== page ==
Hyphenation in HTML - Part 1

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For the most recent documentations and versions of Hyphenator please go to http://code.google.com/p/hyphenator/

Abstract

This Article treats in its first part the problem of word hyphenation in current webbrowsers. In its second part a javascript doing automatic word hyphenation is presented as a possible solution. This script relies on Liangs thesis and uses hyphenation patterns from the LaTeX-Distribution.
This document has been hyphenated automatically by the script. Change the size of th window to see the results.

English’s not my first language. Please send corrections to . Thank you.

Many thanks to Darren P. Meyer for revising this article.

Dieser Artikel behandelt im ersten Teil die Problematik der Silbentrennung in Webbrowsern und führt im zweiten Teil als möglichen Lösungsansatz eine automatische Silbentrennung an. Diese beruht auf dem Ansatz von Liang, verwendet die Trennmuster für die deutsche Silbentrennung aus der LaTeX-Distribution und ist in JavaScript implementiert.

text-align:justify; vs. text-align:left;

Text in current browsers is set ragged-right (text-align:left;) by default. With the CSS-property text-align:justify; it can be set in hyphenless justification. This leads to an ugly paragraph with big spacings, particularly in narrow columns with long words.

Besides that, justified text on webpages is controversial. Ragged-right text, together with a short line length and generous line spacing, is said to bring better readability because it leads the eye. That is, the eye doesn’t get lost when jumping to a new line.

Generally the distance between text and eye is much bigger when reading on screen instead of on a printed page. Furthermore you rarely use your index finger for orientation while reading on-screen. To enhance readability of on-screen text, it is better to set it ragged-right. Nevertheless it may be desirable for printed webpages to be justified with hyphenation.

Last but not least, hyphenation may also be useful in ragged-right text — not only to break long words, but also to “calm” the text.

Animation shows the effect of hyphenation

Automatic Hyphenation

Hyphenation is a big issue for professional applications in the print business. But things like optical margin alignment aren’t very important in webdesign because of the much lower resolution of screens. Far from it! There is no|yet no hyphenation on webpages!

Automatic hyphenation is quite complex: It depends fairly on the particular language. English words are shorter on average than e.g. German words. Other languages behave completly differently; in Thai, there aren’t any spaces between words.

In most text processing applications, lexical algorithms are used to find components and hyphenation points for each word. Words and components that can’t be found on the list have to be hyphenated manually. The disadvantage of this approach is the extended use of storage space and the fact that unknown words (often compounds) can’t be hyphenated.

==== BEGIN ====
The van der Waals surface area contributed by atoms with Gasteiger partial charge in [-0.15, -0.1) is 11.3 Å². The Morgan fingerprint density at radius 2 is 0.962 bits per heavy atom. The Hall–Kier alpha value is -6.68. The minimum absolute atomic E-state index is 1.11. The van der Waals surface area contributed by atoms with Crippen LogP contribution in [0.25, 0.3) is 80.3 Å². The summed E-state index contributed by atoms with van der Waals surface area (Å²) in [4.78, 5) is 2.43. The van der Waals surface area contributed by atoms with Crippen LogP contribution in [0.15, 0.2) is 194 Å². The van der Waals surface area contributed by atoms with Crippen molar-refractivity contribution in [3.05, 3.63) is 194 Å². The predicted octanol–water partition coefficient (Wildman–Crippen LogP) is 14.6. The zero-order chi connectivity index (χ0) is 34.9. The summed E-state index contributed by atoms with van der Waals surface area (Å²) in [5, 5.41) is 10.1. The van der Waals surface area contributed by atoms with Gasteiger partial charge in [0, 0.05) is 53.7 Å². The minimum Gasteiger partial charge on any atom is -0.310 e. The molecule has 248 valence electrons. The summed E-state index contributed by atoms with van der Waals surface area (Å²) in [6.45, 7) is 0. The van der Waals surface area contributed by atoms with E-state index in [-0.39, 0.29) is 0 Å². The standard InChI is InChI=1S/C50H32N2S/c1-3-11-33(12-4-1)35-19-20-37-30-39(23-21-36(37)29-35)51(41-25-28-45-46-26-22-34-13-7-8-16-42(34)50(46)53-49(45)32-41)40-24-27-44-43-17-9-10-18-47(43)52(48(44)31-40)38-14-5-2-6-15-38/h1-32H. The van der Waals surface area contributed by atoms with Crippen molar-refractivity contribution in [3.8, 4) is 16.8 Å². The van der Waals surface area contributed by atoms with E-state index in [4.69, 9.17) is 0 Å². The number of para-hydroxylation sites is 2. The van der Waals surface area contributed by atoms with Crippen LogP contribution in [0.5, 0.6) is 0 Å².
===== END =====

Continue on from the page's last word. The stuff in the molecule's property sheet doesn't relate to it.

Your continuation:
Pattern based algorithms are the other side of the game. They compute patterns out of long lists of hyphenated words and later use these patterns to find hyphenation points. The most known algorithm of this kind is Franklin Mark Liang’s (see Word Hy-phen-a-tion by Com-put-er), which was developped in 1983 and is used in apps like LaTeX and OpenOffice. Pattern based algorithms are — depending on the length of the initial word list — able to find 90% of all hyphenation points. However, they can produce confusion with other words (such as “recover” vs. “re-cover”) wich have to be edited manually.

Using hyphenation on webpages today

The HTML 4.01 Standard says:

In HTML, there are two types of hyphens: the plain hyphen and the soft hyphen. The plain hyphen should be interpreted by a user agent as just another character. The soft hyphen tells the user agent where a line break can occur.

Those browsers that interpret soft hyphens must observe the following semantics: If a line is broken at a soft hyphen, a hyphen character must be displayed at the end of the first line. If a line is not broken at a soft hyphen, the user agent must not display a hyphen character. For operations such as searching and sorting, the soft hyphen should always be ignored.

In HTML, the plain hyphen is represented by the "-" character (- or-). The soft hyphen is represented by the character entity reference ­ (­ or ­)

The Standard doesn’t dictate that browsers have to support the ­ entity. Nevertheless most actual browsers (Internet Explorer since version 5, Safari 2, Opera since version 7.1, Firefox since version 3) support it. Still, its up to the author to put ­ inside every word.

The disadvantage of using ­ is that hyphenated words won’t be found by the browser’s Search function.
I also assume that search engines don’t index hyphenated words.

Hyphenation in tomorrows web

With CSS 3 (today, only CSS 2.1 is actually usable) it will be possible to control how texts should be hyphenated. But consider that even CSS 3 doesn’t say that browsers have to support it.

Conclusion

Although hyphenation isn’t very important on webpages, it may lead to nicer layouts. Currently hyphenation has to be done by the author manually by putting ­ at the right places. There is no client-side automatic hyphenation.

And now?

Since version 3.0 even Firefox supports ­. Automated hyphenation is going to be more and more interesting. Until browsers have their own hyphenation mechanism, hyphenation has to be done either during the authoring of the text (by the editor) or just before the page is delivered (by a script on the server) or in the user’s browser (by JavaScript).

Using JavaScript on the client side has the big advantages: that hyphenation can be turn on and off by the user and isn’t seen by search bots.

The second part of this article shows a possible implementation in JavaScript.